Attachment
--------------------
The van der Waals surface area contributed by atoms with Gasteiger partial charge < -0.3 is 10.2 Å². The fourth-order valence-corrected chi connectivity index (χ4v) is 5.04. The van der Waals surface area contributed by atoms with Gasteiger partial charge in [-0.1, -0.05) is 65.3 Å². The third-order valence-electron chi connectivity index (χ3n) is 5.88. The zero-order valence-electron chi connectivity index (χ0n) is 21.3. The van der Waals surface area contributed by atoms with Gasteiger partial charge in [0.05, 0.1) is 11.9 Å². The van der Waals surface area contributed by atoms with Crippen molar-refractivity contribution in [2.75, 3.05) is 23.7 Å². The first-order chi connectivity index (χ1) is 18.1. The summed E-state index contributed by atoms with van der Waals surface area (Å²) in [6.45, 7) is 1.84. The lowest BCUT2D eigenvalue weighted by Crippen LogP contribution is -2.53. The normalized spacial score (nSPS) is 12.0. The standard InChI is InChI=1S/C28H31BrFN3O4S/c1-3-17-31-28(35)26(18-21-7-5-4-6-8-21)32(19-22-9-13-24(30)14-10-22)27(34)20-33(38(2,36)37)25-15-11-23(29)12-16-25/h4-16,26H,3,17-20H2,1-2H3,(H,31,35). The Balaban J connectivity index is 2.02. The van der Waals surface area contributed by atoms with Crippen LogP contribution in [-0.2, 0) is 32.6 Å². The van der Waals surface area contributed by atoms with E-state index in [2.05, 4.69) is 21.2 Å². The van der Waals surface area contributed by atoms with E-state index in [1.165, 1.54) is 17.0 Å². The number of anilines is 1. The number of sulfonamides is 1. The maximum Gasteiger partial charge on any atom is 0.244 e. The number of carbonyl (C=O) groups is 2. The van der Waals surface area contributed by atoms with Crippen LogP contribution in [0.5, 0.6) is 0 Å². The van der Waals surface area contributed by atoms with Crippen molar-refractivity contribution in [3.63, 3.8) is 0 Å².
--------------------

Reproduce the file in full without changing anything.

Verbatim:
The van der Waals surface area contributed by atoms with Gasteiger partial charge < -0.3 is 10.2 Å². The fourth-order valence-corrected chi connectivity index (χ4v) is 5.04. The van der Waals surface area contributed by atoms with Gasteiger partial charge in [-0.1, -0.05) is 65.3 Å². The third-order valence-electron chi connectivity index (χ3n) is 5.88. The zero-order valence-electron chi connectivity index (χ0n) is 21.3. The van der Waals surface area contributed by atoms with Gasteiger partial charge in [0.05, 0.1) is 11.9 Å². The van der Waals surface area contributed by atoms with Crippen molar-refractivity contribution in [2.75, 3.05) is 23.7 Å². The first-order chi connectivity index (χ1) is 18.1. The summed E-state index contributed by atoms with van der Waals surface area (Å²) in [6.45, 7) is 1.84. The lowest BCUT2D eigenvalue weighted by Crippen LogP contribution is -2.53. The normalized spacial score (nSPS) is 12.0. The standard InChI is InChI=1S/C28H31BrFN3O4S/c1-3-17-31-28(35)26(18-21-7-5-4-6-8-21)32(19-22-9-13-24(30)14-10-22)27(34)20-33(38(2,36)37)25-15-11-23(29)12-16-25/h4-16,26H,3,17-20H2,1-2H3,(H,31,35). The Balaban J connectivity index is 2.02. The van der Waals surface area contributed by atoms with Crippen LogP contribution in [-0.2, 0) is 32.6 Å². The van der Waals surface area contributed by atoms with E-state index in [2.05, 4.69) is 21.2 Å². The van der Waals surface area contributed by atoms with E-state index in [1.165, 1.54) is 17.0 Å². The number of anilines is 1. The number of sulfonamides is 1. The maximum Gasteiger partial charge on any atom is 0.244 e. The number of carbonyl (C=O) groups is 2. The van der Waals surface area contributed by atoms with Crippen LogP contribution in [0.5, 0.6) is 0 Å². The van der Waals surface area contributed by atoms with Crippen molar-refractivity contribution in [3.63, 3.8) is 0 Å².